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Research by UHCW clears way for digital pathology use in cancer screening samples

New technology that could speed up analysis of cancer screening samples has been approved by the UK government.

Go-ahead for the use of digital pathology is based on research led by University Hospitals Coventry and Warwickshire (UHCW) NHS Trust and The University of Warwick’s Clinical Trials Unit.

It will mean faster reporting of samples, particularly in bowel, breast, lung and cervical cancer.

Lead Researcher, UHCW Consultant Pathologist Professor David Snead, said: “I am delighted that digital pathology is cleared for use in cancer screening programmes.

“It is a big milestone to achieve and we are extremely proud that the work we have led proved so effective in making this change.

“The team would like to thank the pathologists, research fellows, statisticians and laboratory technicians who conducted the study and the technical support received from 3DHISTECH and Philips in providing equipment to make it happen.

“It was a huge task to do, but the data we produced was vital to demonstrate this technology is safe in the hands of our pathologists.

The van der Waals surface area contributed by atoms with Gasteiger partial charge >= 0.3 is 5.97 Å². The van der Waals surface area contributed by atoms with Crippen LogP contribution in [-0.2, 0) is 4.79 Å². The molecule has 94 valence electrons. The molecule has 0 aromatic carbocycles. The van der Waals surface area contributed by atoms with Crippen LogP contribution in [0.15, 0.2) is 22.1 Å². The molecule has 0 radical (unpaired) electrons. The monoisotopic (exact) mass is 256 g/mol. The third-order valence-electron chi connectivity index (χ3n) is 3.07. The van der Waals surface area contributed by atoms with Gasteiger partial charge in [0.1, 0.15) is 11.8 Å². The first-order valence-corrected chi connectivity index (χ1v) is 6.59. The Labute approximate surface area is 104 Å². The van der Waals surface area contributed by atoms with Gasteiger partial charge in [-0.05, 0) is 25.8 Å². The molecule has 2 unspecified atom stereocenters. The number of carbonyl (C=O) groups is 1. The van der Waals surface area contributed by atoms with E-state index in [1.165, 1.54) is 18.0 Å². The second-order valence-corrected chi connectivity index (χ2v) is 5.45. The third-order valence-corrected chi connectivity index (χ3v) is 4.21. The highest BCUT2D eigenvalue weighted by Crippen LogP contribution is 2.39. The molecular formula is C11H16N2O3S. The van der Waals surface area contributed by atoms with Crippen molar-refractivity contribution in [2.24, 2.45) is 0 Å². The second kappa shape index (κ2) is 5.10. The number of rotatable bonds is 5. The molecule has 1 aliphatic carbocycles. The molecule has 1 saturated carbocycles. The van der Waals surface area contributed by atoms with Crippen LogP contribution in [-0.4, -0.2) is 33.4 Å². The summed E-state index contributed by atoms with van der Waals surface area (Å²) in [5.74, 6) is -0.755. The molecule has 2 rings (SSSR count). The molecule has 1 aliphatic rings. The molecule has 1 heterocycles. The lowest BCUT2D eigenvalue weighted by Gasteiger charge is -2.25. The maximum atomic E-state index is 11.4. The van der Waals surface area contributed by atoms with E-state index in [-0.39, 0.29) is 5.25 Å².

“UHCW can rightly claim to have led the world in the transition to using digital pathology in clinical practice. Doing so enables many benefits to be realised, including the option to use Artificial Intelligence-based tools to support pathologists in their work.”

Histopathology – the examining of cells and tissues under a microscope – is a key step in many major disease pathways, where early detection of cancer plays a crucial role in survival.

Digital pathology is the use of automated slide scanners to digitise the histopathology process, with results reported on computer workstations as opposed to a conventional microscope.

This process makes sharing samples easier, helping to reduce risk of loss or damage of samples. It also mitigates the need for pathologists to be present in hospitals as they can review slides remotely.

Digitising the slides might also allow in coming years for the use of computer algorithms to help improve pathologists’ performance.

Following a consultation by the UK National Screening Committee, the Government has now approved the use of digital pathology for analysing cancer screening samples.

Professor Janet Dunn, lead for the Warwick Clinical Trials Unit, said: “It is great that the UK Government recognise the importance of this research. It was a pleasure to work with Professor Snead on this important study.”

The study was funded by the National Institute for Health and Care Research and the Health Technology Assessment Programme.

In total, six NHS hospitals took part: UHCW, The Queen’s University of Belfast, Nottingham University Hospital, Oxford John Radcliffe Hospital, United Lincolnshire Hospital and University Hospitals Birmingham.

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